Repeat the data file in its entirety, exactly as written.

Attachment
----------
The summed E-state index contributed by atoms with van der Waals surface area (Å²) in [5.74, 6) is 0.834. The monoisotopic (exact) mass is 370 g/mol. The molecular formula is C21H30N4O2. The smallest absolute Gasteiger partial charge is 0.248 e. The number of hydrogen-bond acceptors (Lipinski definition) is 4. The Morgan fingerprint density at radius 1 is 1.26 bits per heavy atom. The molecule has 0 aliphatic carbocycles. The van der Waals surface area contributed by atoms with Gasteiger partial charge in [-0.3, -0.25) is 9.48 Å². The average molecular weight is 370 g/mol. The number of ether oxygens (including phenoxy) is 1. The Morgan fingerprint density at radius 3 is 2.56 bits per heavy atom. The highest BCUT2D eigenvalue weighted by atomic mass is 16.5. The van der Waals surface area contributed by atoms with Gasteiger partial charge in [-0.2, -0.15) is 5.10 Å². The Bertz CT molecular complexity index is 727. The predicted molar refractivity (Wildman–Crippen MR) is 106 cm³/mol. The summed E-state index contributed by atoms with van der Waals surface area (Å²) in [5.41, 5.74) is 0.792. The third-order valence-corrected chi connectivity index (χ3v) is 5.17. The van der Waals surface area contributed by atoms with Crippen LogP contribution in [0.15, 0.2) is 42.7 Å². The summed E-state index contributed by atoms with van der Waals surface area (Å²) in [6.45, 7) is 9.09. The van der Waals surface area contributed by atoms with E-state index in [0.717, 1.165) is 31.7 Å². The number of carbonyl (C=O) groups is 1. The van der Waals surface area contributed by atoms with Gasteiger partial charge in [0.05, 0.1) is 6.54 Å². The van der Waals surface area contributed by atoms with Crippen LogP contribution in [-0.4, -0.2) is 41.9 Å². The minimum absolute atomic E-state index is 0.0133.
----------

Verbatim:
The summed E-state index contributed by atoms with van der Waals surface area (Å²) in [5.74, 6) is 0.834. The monoisotopic (exact) mass is 370 g/mol. The molecular formula is C21H30N4O2. The smallest absolute Gasteiger partial charge is 0.248 e. The number of hydrogen-bond acceptors (Lipinski definition) is 4. The Morgan fingerprint density at radius 1 is 1.26 bits per heavy atom. The molecule has 0 aliphatic carbocycles. The van der Waals surface area contributed by atoms with Gasteiger partial charge in [-0.3, -0.25) is 9.48 Å². The average molecular weight is 370 g/mol. The number of ether oxygens (including phenoxy) is 1. The Morgan fingerprint density at radius 3 is 2.56 bits per heavy atom. The highest BCUT2D eigenvalue weighted by atomic mass is 16.5. The van der Waals surface area contributed by atoms with Gasteiger partial charge in [-0.2, -0.15) is 5.10 Å². The Bertz CT molecular complexity index is 727. The predicted molar refractivity (Wildman–Crippen MR) is 106 cm³/mol. The summed E-state index contributed by atoms with van der Waals surface area (Å²) in [5.41, 5.74) is 0.792. The third-order valence-corrected chi connectivity index (χ3v) is 5.17. The van der Waals surface area contributed by atoms with Crippen LogP contribution in [0.15, 0.2) is 42.7 Å². The summed E-state index contributed by atoms with van der Waals surface area (Å²) in [6.45, 7) is 9.09. The van der Waals surface area contributed by atoms with E-state index in [0.717, 1.165) is 31.7 Å². The number of carbonyl (C=O) groups is 1. The van der Waals surface area contributed by atoms with Gasteiger partial charge in [0.05, 0.1) is 6.54 Å². The van der Waals surface area contributed by atoms with Crippen LogP contribution in [-0.4, -0.2) is 41.9 Å². The minimum absolute atomic E-state index is 0.0133.